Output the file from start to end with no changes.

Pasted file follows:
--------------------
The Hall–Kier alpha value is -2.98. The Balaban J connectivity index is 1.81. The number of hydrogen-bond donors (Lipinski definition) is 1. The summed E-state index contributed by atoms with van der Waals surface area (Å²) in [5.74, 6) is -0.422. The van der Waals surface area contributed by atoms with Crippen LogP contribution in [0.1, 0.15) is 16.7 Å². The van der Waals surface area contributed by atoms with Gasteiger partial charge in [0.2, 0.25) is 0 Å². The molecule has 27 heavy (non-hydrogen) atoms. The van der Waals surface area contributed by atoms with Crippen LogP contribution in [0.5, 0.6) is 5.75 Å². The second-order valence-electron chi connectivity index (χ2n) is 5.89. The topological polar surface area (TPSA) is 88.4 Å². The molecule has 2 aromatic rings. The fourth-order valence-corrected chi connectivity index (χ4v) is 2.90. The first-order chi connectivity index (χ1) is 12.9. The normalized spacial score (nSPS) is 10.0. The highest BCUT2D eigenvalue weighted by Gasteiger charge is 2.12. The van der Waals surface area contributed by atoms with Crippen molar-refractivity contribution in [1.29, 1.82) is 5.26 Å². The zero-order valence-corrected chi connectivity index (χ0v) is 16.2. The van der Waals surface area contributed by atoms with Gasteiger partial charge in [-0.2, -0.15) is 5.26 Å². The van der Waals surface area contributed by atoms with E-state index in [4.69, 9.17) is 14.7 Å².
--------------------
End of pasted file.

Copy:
The Hall–Kier alpha value is -2.98. The Balaban J connectivity index is 1.81. The number of hydrogen-bond donors (Lipinski definition) is 1. The summed E-state index contributed by atoms with van der Waals surface area (Å²) in [5.74, 6) is -0.422. The van der Waals surface area contributed by atoms with Crippen LogP contribution in [0.1, 0.15) is 16.7 Å². The van der Waals surface area contributed by atoms with Gasteiger partial charge in [0.2, 0.25) is 0 Å². The molecule has 27 heavy (non-hydrogen) atoms. The van der Waals surface area contributed by atoms with Crippen LogP contribution in [0.5, 0.6) is 5.75 Å². The second-order valence-electron chi connectivity index (χ2n) is 5.89. The topological polar surface area (TPSA) is 88.4 Å². The molecule has 2 aromatic rings. The fourth-order valence-corrected chi connectivity index (χ4v) is 2.90. The first-order chi connectivity index (χ1) is 12.9. The normalized spacial score (nSPS) is 10.0. The highest BCUT2D eigenvalue weighted by Gasteiger charge is 2.12. The van der Waals surface area contributed by atoms with Crippen molar-refractivity contribution in [1.29, 1.82) is 5.26 Å². The zero-order valence-corrected chi connectivity index (χ0v) is 16.2. The van der Waals surface area contributed by atoms with Gasteiger partial charge in [-0.2, -0.15) is 5.26 Å². The van der Waals surface area contributed by atoms with E-state index in [4.69, 9.17) is 14.7 Å².